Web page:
I'm in a fairly hot Multifamily market in Northern California. My agent and i just made really strong offer, over asking price with a 30 day close. We were beat out by the same offer, without a inspection contingency. I'm just curios has anyone ever made an offer like this in the past, or currently using this strategy? Id imagine this strategy will vary based on experience, REI knowledge, resources and potential ROI , but this is a high risk strategy in my opinion. I would love to get everyone's thoughts on how they used it and why.

Sounds like you're up against Bay Area tech money. That other buyer was primed to waive at least one contingency from when they bought their primary residence in Oakland / San Jose / San Francisco a year ago. Now that they've taken that risk on their $800k or $1.5m house that they live in (with a 3% EMD), taking a similar risk on a $250k Stockton triplex isn't a big deal to them. 3% of $1.5m is a lot more than 3% of $250k. They may have even suggested it to their Stockton Realtor; back when they bought their primary residence their Berkeley Realtor was who suggested it.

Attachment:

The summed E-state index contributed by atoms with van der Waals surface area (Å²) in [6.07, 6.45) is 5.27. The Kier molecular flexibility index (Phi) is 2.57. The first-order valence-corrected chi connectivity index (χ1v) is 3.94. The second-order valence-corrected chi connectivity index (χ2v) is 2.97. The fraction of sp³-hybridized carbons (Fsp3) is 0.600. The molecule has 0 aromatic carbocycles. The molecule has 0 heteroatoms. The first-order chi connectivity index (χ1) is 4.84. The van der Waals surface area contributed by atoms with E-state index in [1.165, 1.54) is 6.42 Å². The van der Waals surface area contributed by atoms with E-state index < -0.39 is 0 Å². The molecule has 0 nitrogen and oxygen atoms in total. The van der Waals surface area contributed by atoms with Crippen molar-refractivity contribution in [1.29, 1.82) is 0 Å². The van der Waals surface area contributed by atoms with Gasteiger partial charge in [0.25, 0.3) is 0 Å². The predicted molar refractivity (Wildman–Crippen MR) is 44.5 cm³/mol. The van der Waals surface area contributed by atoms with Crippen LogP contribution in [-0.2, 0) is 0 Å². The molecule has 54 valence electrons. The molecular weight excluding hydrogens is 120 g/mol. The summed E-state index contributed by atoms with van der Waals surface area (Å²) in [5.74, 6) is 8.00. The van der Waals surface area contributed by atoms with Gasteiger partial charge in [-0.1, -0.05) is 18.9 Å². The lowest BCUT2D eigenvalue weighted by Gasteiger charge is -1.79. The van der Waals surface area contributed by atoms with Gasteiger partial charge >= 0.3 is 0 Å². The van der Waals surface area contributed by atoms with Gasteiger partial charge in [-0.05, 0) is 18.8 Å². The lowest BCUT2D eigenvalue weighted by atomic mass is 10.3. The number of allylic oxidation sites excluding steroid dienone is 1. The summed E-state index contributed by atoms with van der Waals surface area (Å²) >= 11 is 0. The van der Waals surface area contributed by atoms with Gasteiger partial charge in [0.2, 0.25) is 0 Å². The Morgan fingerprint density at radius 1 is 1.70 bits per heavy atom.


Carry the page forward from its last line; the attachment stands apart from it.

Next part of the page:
Speaking of which, a ratified contract in Stockton hit my inbox last night, maybe it was my client you lost out to. :)

Chris, id imagine there's a ton of truth to that statement ( Bay Area Investors) because as of late many of better multifamily properties in Stockton are not making it more than a day on MLS before entering into contract. It's definitely more competitive then it has been.

How old a building?